School Safety and Security remains a top priority for school leaders at Conference
For the fourth year, school leaders and district and community emergency personnel showed their interest in school safety with more than 200 in attendance for the School Safety and Security Seminar at the 2019 Joint Annual Conference in Chicago.
The half-day “Preparing for School Safety” session took place during the morning of Friday, November 22. IASB Deputy Executive Director Ben Schwarm kicked off the training with Illinois legislative updates that have the potential to impact school safety policy. Schwarm, a member of the Illinois Terrorism Task Force and its working group on school safety, discussed threat assessment teams, funding options and life-safety funds, and a statewide tip line.
Paul Timm, a certified Physical Security Professional and vice president of Facility Engineering Associates, followed Schwarm’s presentation by discussing resources to help schools be both effective and strategic when doing security planning. Emphasizing the importance of relationships and preparedness, Timm talked about a number of safety topics, from active assailants and online security to vaping and natural disasters.
“We’ve learned defibrillators save lives. We’ve learned trauma kits save lives. We are the beneficiary of these types of things,” said Timm when talking about preparedness and strategies. “Education is the remedy for ignorance.”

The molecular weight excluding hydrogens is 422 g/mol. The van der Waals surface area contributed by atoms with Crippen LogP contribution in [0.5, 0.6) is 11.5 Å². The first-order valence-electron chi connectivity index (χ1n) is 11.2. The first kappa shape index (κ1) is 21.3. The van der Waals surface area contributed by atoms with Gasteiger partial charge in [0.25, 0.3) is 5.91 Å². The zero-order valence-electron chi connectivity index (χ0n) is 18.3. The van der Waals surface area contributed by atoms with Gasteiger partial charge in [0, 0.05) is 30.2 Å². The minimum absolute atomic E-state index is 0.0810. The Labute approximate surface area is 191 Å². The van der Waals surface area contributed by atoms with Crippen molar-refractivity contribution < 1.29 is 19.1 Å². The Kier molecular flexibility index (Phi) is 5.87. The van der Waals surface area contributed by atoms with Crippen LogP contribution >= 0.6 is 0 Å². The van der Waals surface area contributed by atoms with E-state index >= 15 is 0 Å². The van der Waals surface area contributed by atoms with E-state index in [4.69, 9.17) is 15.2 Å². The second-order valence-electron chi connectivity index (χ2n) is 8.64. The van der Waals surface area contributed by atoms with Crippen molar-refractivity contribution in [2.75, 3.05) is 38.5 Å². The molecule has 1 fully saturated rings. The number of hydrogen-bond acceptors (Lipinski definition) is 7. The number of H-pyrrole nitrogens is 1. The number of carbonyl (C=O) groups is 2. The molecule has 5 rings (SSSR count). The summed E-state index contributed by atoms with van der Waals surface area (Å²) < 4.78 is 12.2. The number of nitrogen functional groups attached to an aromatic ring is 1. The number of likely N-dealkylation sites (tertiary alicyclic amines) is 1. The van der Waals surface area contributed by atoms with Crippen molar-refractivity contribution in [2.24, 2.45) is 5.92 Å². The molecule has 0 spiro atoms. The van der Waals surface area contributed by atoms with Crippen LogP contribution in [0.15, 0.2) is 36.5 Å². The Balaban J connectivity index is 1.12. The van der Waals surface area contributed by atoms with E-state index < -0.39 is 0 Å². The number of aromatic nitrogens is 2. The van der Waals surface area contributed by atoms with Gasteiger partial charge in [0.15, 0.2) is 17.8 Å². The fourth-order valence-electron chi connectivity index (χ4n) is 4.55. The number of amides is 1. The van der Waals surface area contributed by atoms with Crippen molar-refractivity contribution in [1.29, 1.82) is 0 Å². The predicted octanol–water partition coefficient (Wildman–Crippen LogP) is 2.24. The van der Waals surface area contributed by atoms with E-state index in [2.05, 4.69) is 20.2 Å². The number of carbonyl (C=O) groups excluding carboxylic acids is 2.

Social media threats were the focus of the next presenter. Nick Chernoff, a lead trainer, security analyst, and consultant for Safety School Together, which specializes in social media awareness and digital data collection. Chernoff provided a number of tools that attendees can use to help identify threats to their districts that come from social media. He emphasized the importance of monitoring threating online behaviors in today’s world.
“An accurate assessment of risk must include the online presence,” stressed Chernoff.
Closing out the Safety and Security Seminar was the former principal of Columbine High School, Frank DeAngelis. DeAngelis spent 35 years at Columbine, serving as teacher, coach, and assistant principal before becoming principal in 1996.
DeAngelis spoke about the changes that have taken place since the mass murder at Columbine in 1999 and how the impacts of school shootings affect everyone: the students, the parents, the staff, and the entire community.
“As educators, we want to do everything in our power to protect our kids. I refuse to be helpless and hopeless. That’s why I continue to do this,” DeAngelis said about his continued involvement in safety and emergency management.
DeAngelis concluded his comments by encouraging attendees to be proactive. “We have to stand up and say enough is enough. Our kids are our most precious commodity and they deserve nothing less.”